My Story

Richard Ian Wilde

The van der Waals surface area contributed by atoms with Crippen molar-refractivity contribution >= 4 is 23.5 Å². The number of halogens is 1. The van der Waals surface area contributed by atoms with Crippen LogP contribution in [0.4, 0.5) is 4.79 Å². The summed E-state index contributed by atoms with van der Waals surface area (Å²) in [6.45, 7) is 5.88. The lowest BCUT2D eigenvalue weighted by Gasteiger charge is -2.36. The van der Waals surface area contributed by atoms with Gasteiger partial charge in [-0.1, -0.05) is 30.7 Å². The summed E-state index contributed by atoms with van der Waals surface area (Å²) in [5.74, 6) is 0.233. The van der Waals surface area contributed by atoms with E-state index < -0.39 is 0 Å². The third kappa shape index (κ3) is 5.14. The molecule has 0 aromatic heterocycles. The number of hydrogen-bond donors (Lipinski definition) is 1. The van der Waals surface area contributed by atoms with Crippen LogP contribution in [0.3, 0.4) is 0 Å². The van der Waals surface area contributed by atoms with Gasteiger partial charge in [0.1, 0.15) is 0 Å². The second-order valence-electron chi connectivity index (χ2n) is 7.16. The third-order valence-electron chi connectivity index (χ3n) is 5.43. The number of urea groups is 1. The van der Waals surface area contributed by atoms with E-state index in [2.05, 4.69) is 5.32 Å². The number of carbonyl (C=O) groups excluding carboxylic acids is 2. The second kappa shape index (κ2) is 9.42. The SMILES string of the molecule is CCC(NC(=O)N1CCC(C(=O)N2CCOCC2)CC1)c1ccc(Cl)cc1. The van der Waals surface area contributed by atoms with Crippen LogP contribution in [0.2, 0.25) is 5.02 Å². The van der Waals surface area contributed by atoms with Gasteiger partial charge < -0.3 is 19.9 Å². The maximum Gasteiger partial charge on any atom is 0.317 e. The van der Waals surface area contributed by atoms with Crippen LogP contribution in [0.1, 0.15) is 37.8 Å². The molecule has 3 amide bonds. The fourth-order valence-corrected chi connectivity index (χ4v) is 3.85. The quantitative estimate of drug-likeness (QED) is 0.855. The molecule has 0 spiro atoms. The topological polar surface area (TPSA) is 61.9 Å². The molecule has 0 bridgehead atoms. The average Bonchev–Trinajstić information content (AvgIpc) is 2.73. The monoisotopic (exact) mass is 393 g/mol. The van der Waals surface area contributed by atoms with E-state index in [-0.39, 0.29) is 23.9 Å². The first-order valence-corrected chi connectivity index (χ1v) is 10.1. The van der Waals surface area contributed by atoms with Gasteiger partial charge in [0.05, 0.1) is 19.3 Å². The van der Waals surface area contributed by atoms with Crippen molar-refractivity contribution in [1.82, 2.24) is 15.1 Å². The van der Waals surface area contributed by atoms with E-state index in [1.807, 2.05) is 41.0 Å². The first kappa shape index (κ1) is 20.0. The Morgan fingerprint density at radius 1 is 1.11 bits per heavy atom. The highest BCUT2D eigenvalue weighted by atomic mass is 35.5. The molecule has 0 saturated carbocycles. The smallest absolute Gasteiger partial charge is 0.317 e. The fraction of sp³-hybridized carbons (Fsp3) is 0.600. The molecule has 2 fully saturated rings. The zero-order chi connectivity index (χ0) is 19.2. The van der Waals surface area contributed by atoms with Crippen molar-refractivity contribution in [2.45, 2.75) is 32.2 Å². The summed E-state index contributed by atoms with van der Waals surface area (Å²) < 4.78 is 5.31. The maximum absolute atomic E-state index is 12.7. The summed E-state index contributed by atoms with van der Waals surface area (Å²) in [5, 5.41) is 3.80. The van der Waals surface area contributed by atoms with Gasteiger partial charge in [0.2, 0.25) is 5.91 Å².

Unless AIDS has hit home to you personally, you may not understand the feelings of those who have lost someone to this disease. I didn’t really understand either until I got to know Lewis. That was almost 22 years ago. Lewis was one proud Texan. From Houston. He had moved to Oregon to deal with the final stages of his illness. Lewis and I were part of a support group here in Portland. One Sunday he showed up for a meeting and didn’t look well at all. I asked him about his sight. He had driven about 3 miles to the meeting but could barely see. I asked him if I could have the keys and told him I would drive him home. When we got home, he went on about all the people in his life and pointing out all the things he had received from the friends and lovers in his life. After that day, Lewis never drove again. I told him not to drive anymore and asked him to promise me he wouldn't. About a month later, Lewis lay in a bed at Providence Hospital, Portland. As soon as I heard he was in the hospital, I rushed over. I held his hand and kissed him on his forehead. He wasn't conscious. I kissed that man goodbye. I'd like to think he may have known I was there. You see, when you're on a morphine drip in a coma, you don't move. You just wait. And the ones who love you wait. I left the hospital balling my eyes out. I got home. Two hours later, I received a call from a friend. Lewis had passed. I had already cried enough. I sat there stunned but grateful that I had gotten to say goodbye and perhaps had been the one to give him his last kiss. A week later, inside the Zidell Chapel at Congregation Neveh Shalom, I gave a short eulogy to Lewis. I was actually one of many who spoke on his behalf. His parents were there. Men were asked to put on a yarmulke before entering the chapel. I had never worn a yarmulke before. But I felt so at home, like I belonged there. And I did belong there because Lewis was now home as well. Lewis and I were never lovers, only friends. I had wanted to date him but that was not to be part of our friendship. I feel so grateful that I knew this man, one of the kindest, most honest men this universe could create. Lewis, I still miss you. And I still love you.